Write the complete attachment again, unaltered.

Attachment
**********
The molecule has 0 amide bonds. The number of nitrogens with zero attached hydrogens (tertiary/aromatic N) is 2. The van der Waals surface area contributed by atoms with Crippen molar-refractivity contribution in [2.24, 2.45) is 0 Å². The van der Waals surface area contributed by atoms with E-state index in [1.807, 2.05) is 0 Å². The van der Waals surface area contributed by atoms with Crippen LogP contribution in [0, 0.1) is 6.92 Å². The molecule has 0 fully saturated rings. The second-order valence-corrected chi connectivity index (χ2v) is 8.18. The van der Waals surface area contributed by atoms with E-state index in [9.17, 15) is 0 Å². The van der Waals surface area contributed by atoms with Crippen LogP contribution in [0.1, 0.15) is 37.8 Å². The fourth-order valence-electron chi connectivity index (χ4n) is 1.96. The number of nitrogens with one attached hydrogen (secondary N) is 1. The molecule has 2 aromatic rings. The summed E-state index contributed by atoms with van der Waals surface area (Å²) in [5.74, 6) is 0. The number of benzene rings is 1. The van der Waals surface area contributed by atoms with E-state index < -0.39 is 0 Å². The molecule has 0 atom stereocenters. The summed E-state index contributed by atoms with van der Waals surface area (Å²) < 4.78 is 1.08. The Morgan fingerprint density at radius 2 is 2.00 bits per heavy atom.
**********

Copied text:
The molecule has 0 amide bonds. The number of nitrogens with zero attached hydrogens (tertiary/aromatic N) is 2. The van der Waals surface area contributed by atoms with Crippen molar-refractivity contribution in [2.24, 2.45) is 0 Å². The van der Waals surface area contributed by atoms with E-state index in [1.807, 2.05) is 0 Å². The van der Waals surface area contributed by atoms with Crippen LogP contribution in [0, 0.1) is 6.92 Å². The molecule has 0 fully saturated rings. The second-order valence-corrected chi connectivity index (χ2v) is 8.18. The van der Waals surface area contributed by atoms with E-state index in [9.17, 15) is 0 Å². The van der Waals surface area contributed by atoms with Crippen LogP contribution in [0.1, 0.15) is 37.8 Å². The fourth-order valence-electron chi connectivity index (χ4n) is 1.96. The number of nitrogens with one attached hydrogen (secondary N) is 1. The molecule has 2 aromatic rings. The summed E-state index contributed by atoms with van der Waals surface area (Å²) in [5.74, 6) is 0. The number of benzene rings is 1. The van der Waals surface area contributed by atoms with E-state index < -0.39 is 0 Å². The molecule has 0 atom stereocenters. The summed E-state index contributed by atoms with van der Waals surface area (Å²) < 4.78 is 1.08. The Morgan fingerprint density at radius 2 is 2.00 bits per heavy atom.